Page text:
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Media File
Robert Cumming
Date: American, b. 1943

Robert Cumming's photographic work is only one component of his production as a conceptual artist. His photographs are characterized by cerebral concepts that are nonetheless materially incorporated in oddly useful constructions. His interest in "perceptual glitches," magic tricks, paradoxes, and puns recalls the whimsical irony of Marcel Duchamp, and of his contemporaries Robert Heinecken and William Wegman. Cumming explores the relationships between text and images, and employs visual and linguistic humor in an ongoing investigation of everyday objects according to an "objective" sensibility. He has applied his often satirical and sometimes absurd engineering to fantasy machines and landscapes; his slightly romantic appreciation of industrial-era mechanics is part of a long-standing interest in technology and its relationship to society and perception.

Unlike other conceptual artists who have used photography instrumentally, Cumming pays careful attention to the craft of the medium. He often builds functional constructions in order to photograph them, and both structure and image demonstrate a concern for careful execution. The influence of his training under Art Sinsabaugh is evidenced by his use of an 8x10 view camera in his early work; he later moved to a medium format. Cumming is interested in demystifying artistic conventions in photography. He calls attention to the artifice of images, extending the photograph beyond the illusion of the scene to include the props, tools, and lighting devices, and simultaneously questions and confuses the boundaries between real life and fiction. Cumming, who has taught at art schools and universities around the country, has won numerous awards, including four National Endowment for the Arts Fellowships, and a Guggenheim Fellowship in 1980-81. He has had major retrospective exhibitions at the Whitney Museum of American Art, the Hirshhorn Museum, and the Museum of Contemporary Art, in San Diego.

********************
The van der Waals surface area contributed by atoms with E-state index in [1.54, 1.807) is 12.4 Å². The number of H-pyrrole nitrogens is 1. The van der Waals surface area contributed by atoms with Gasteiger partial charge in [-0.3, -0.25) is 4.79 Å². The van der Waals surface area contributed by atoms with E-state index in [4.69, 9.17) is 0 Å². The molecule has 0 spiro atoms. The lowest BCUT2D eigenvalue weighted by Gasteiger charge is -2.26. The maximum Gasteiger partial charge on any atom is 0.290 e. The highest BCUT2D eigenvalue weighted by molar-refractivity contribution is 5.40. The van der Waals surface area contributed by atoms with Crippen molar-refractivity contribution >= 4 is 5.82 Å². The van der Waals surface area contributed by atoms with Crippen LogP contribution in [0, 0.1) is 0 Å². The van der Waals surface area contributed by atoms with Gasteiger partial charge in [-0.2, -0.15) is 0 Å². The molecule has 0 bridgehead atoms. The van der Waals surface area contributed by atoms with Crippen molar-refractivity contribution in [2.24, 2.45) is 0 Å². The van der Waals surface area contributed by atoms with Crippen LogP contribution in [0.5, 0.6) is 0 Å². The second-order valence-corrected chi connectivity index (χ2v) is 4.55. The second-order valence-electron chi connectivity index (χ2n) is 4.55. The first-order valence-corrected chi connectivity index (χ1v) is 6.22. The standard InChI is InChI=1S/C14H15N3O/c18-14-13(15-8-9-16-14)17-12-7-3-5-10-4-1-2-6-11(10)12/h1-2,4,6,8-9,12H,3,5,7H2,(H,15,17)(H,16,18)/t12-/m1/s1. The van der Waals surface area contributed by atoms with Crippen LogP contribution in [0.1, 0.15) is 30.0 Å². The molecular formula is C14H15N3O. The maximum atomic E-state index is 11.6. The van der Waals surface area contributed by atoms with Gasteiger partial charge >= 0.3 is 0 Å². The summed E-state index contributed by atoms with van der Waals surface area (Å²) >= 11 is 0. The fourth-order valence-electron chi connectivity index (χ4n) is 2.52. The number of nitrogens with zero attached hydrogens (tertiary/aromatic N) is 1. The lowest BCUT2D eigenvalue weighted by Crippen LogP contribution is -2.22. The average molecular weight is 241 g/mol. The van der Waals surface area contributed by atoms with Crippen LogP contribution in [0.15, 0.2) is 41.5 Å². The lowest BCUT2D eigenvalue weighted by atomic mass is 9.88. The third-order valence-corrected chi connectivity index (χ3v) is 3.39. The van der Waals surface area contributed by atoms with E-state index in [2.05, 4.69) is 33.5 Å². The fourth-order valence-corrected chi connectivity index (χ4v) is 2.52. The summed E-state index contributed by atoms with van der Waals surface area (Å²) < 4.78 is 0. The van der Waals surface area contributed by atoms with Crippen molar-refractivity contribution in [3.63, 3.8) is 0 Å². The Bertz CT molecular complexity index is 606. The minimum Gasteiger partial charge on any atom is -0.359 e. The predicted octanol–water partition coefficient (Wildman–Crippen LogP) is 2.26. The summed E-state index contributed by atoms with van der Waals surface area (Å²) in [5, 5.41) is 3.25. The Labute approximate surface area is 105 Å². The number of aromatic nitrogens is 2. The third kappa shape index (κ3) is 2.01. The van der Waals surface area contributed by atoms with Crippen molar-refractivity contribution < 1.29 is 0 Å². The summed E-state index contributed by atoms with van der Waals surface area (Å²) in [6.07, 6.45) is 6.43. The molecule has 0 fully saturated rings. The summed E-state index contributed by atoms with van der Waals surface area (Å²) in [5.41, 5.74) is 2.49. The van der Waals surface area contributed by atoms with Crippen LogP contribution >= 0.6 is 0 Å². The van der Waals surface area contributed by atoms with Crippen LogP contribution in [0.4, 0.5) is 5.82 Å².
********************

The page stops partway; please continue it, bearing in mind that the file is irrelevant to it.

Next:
Lisa Soccio

Handy et al. Reflections in a Glass Eye: Works from the International Center of Photography Collection, New York: Bulfinch Press in association with the International Center of Photography, 1999, p. 212.